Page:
With courtesy of Alexander Wild / University of Wisconsin
No one likes a cockroach in their house. But before you break the unwanted intruder, think about it: this six legs can one day save your life.
That's right. Insects, long known for the spread of diseases, can help with their treatment. Or rather, the microbes living inside them could. Scientists have discovered dozens of microorganisms living in or on insects that produce antimicrobial compounds, some of which may have the key to developing new antibiotic drugs. More infections become resistant to the usual antibiotics, and the pipeline of new antibiotic preparations slows to a thin trickle. DeGroote Institute for Research on Infectious Diseases at McMaster University
Most antibiotic drugs are found by bacteria living in the soil. But Cameron Curie, a professor of bacteriology at the University of Wisconsin-Madison, says soil demand for new antibiotics is becoming more and more meaningless. "They continue to find already known antibiotics," Curie says. "There is a common opinion that the well of antibiotics from the soil … is dry."
Fortunately, there may be another well. Currie and a team of 28 researchers recently published a report in Nature Communications which shows that some of the bacteria living in insects are really good at killing germs that make people sick. "There are about 10 million species [of insect] on the planet," says Curie. "This implies a huge potential for many new compounds."
Each insect contains an entire ecosystem of microorganisms, just like a microbiome found in humans. There is also a quality that many of these insect microbes have in common, says Jonathan Klassen, Molecular and Cell Biology Assistant at the University of Connecticut and the author of the study.
And by not understanding, it means they are constantly trying to kill each other through biochemical warfare. Many insect microorganisms make compounds that are toxic to other microbes – essentially, natural antibiotics. Some of these natural antibiotics attract Curie's attention while he was a student examining leaf ants. the most prolific gardeners in nature. They do not actually eat the leaves they cut – instead they use them to cultivate a special type of fungus for food. However, it is not easy to be a fungus farmer.
"Like human farming, ants have problems with disease," says Curie. "I found a specialized pathogen that attacks their garden."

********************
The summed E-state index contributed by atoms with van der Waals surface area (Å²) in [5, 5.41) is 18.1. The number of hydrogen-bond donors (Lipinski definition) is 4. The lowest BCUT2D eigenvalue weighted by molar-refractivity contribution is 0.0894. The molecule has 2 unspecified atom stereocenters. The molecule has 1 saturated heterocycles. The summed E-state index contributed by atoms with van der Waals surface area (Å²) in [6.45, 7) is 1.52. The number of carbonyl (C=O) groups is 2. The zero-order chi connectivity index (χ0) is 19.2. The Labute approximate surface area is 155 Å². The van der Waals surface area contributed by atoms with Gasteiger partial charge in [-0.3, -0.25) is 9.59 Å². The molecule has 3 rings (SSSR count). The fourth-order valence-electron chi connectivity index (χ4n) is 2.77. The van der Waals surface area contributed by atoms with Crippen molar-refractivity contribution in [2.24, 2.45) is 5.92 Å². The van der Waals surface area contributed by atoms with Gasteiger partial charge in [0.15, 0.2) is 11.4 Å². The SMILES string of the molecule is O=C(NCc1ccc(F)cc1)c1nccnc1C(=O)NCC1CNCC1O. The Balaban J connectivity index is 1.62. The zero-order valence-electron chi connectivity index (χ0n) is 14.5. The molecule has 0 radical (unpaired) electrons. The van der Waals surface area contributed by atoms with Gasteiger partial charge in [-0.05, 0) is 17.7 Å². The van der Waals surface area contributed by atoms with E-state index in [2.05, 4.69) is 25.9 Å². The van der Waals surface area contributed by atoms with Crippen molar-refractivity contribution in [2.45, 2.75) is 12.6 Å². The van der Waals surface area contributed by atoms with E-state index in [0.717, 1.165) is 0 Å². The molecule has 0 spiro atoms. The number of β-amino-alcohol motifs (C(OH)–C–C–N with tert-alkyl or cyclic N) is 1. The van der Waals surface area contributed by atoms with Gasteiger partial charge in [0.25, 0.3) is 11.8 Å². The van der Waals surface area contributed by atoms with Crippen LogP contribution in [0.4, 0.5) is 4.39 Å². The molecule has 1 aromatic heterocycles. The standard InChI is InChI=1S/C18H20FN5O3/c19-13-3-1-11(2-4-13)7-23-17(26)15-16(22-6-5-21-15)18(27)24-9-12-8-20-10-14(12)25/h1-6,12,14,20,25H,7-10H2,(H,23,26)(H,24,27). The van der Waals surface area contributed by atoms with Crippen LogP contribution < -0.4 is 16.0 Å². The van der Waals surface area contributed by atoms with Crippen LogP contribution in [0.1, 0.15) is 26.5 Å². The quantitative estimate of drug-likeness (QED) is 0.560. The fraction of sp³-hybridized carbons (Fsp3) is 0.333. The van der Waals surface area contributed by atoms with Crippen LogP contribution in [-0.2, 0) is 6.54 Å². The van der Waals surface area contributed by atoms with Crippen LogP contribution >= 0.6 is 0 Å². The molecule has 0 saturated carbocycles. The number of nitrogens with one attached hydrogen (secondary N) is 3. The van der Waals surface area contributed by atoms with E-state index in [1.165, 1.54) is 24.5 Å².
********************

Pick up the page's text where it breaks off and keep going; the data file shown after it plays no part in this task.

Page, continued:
Fortunately, the ants have a tool to deal with the problem. A type of bacteria living in ants exoskeleton produces a toxin that kills the pathogen. Like the pesticides the gardener uses, the toxin preserves the anthrax garden diseases.
The discovery inspired the curiosity of Carrie. If ants can use these bacterial compounds to treat diseases in their fungi, can doctors use them to treat human diseases? If so, what other insects can also carry germs fighting disease? To answer these questions, Kerry and his team have spent years collecting thousands of insects, including cockroaches, from Alaska to Brazil. he would have gone out to collect something, "recalls Klassen, who at that time worked as a PhD student on the project. The team investigates bacteria from each insect to determine whether they can kill common human pathogens such as E. coli and Staphylococcus aureus (MRSA) resistant to methicillin . They then compare the results from strains of insect bacteria to plant and soil derived strains.
"We were really surprised that [insect strains] was not that good, but apparently better in inhibition [pathogens]," says Kerry. 19659008] Once a scientist has discovered that a strain of bacteria can kill germs, the next step in drug development is to determine what bacterial compound is responsible for antimicrobial activity – as
Currie's team has found dozens of promising bacterial strains in insects. And anyone can bring a secret ingredient, which may be a new antibiotic compound. This in itself was a great achievement. But the researchers went one step further. They isolate a compound from a particularly promising bacterial strain and show that it can inhibit fungal infections in mice, which is an important step in the development of the drug. The compound, cyfomycin, is found in Brazilian ants cultivating mushrooms, close relatives of Curie ants, studied as a PhD student. Although this is far from becoming an approved drug, studies have shown that antibiotic compounds, new to science, can be isolated from insects. Wright, an antibiotic investigator who did not participate in the study, says previous research has shown that individual insect types containing antimicrobial compounds. But this is the first study that fully demonstrates that insects as a group are a promising source of new antimicrobials.
"No one has ever done anything on this scale," Wright explains.
Carey hopes that cyfomycin may be approved for treating human yeast infections. But before that happens, he must undergo years of further testing.  "He's a million miles [from approval]," says Wright. "This is the reality of the discovery of drugs."
However, Wright says that researchers have already overcome one of the most difficult hurdles in drug development by demonstrating that the compound works in mice.
For Klassen, bets are too high, "Efforts like this study are crucial to keeping the ongoing antibiotic pipeline so the disease does not prevail," he says.
In the end, the consequences of a world without antibiotics are
Paul Chisholm is a freelance writer in Rapid City, SD You can contact him on Twitter: @PaulJChisholm .